Annex 11 mentions a process owner, system owner, qualified person, and IT. On the customer side, it is the ‘system owner’ (usually IT management) or the ‘business process owner’ (usually lab managers) who interface with IT are ultimately responsible for validation. A validation team should be representative of multiple stakeholders.
- Quality Assurance (QA) ensures a thorough review to verify local corporate quality standards are met.
- Department heads are vital, as they provide the business case and resources for validation.
Impact of compliance vs. non-compliance
Costs to validate multiple computerized systems can be significant and efforts must be carefully planned to identify resources and procurement and project expenses. Some organizations may enlist third parties to design and execute computerized system validation, but the responsibility for the validation effort and maintaining a compliant validated system cannot be delegated and remains with the regulated customer per regulations in 21 CFR Parts 58.63 and 820.70 and Annex 15.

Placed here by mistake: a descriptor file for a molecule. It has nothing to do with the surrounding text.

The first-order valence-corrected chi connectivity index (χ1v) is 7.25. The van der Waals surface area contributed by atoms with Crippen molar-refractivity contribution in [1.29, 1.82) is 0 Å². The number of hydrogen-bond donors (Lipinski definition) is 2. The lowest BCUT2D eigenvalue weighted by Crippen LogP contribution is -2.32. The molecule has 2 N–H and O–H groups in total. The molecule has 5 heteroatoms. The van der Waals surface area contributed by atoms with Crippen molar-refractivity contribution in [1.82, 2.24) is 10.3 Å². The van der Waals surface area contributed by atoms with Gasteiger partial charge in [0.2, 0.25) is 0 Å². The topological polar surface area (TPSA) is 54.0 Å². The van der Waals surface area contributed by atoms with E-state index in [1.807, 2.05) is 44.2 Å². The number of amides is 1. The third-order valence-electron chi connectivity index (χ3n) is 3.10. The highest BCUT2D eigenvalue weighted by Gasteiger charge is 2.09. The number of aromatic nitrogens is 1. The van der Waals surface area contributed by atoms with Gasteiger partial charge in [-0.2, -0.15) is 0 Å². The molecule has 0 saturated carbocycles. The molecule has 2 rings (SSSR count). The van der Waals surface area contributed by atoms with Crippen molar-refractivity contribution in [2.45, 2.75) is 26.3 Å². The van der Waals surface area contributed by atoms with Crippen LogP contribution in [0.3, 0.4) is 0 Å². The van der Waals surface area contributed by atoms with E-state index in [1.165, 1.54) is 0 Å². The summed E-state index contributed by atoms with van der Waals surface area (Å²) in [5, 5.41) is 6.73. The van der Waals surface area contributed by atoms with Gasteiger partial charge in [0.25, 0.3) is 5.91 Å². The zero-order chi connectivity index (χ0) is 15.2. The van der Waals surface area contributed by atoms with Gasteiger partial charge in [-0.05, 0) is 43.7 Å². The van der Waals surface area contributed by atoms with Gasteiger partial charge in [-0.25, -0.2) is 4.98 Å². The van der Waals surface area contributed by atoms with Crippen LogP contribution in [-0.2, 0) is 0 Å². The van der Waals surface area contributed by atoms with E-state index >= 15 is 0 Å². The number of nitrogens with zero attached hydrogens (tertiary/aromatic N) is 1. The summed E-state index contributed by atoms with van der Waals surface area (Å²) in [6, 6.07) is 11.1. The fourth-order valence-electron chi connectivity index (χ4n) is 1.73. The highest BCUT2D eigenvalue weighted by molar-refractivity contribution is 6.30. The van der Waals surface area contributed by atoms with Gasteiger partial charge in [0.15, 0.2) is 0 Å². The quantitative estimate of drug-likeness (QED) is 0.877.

Public record of judgements against pharmaceutical or independent/contract labs show that the cost of non-compliance is significant (can be in the millions of dollars) for lost productivity and revenue, costs for rework, and reputation with investors and customers.
The Code of Federal Regulations (CFR) is a codification of the general and permanent rules published in the Federal Register by the departments and agencies of the Federal Government.
It is divided into 50 titles that represent broad areas subject to Federal regulation.
Title 21 of the CFR is reserved for rules regulated by the
Food and Drug Administration (Dept. of Health and Human Services), the Drug Enforcement Administration (Dept. of Justice) and the Office of National Drug Control Policy.
- Part 58 – Good Laboratory Practices for Non-Clinical Laboratory Studies
- Part 211 – Current Good Manufacturing Practice for Finished Pharmaceuticals
- Part 820 – Quality System Regulation
Volume 4 of "The rules governing medicinal products in the European Union" contains guidance for the interpretation of the principles and guidelines of good manufacturing practices for medicinal products for human and veterinary use.
The GMP Guide is presented in three parts and supplemented with annexes that represent broad areas subject to Federal regulation.
- Part 1 – Basic Requirements for Medicinal Products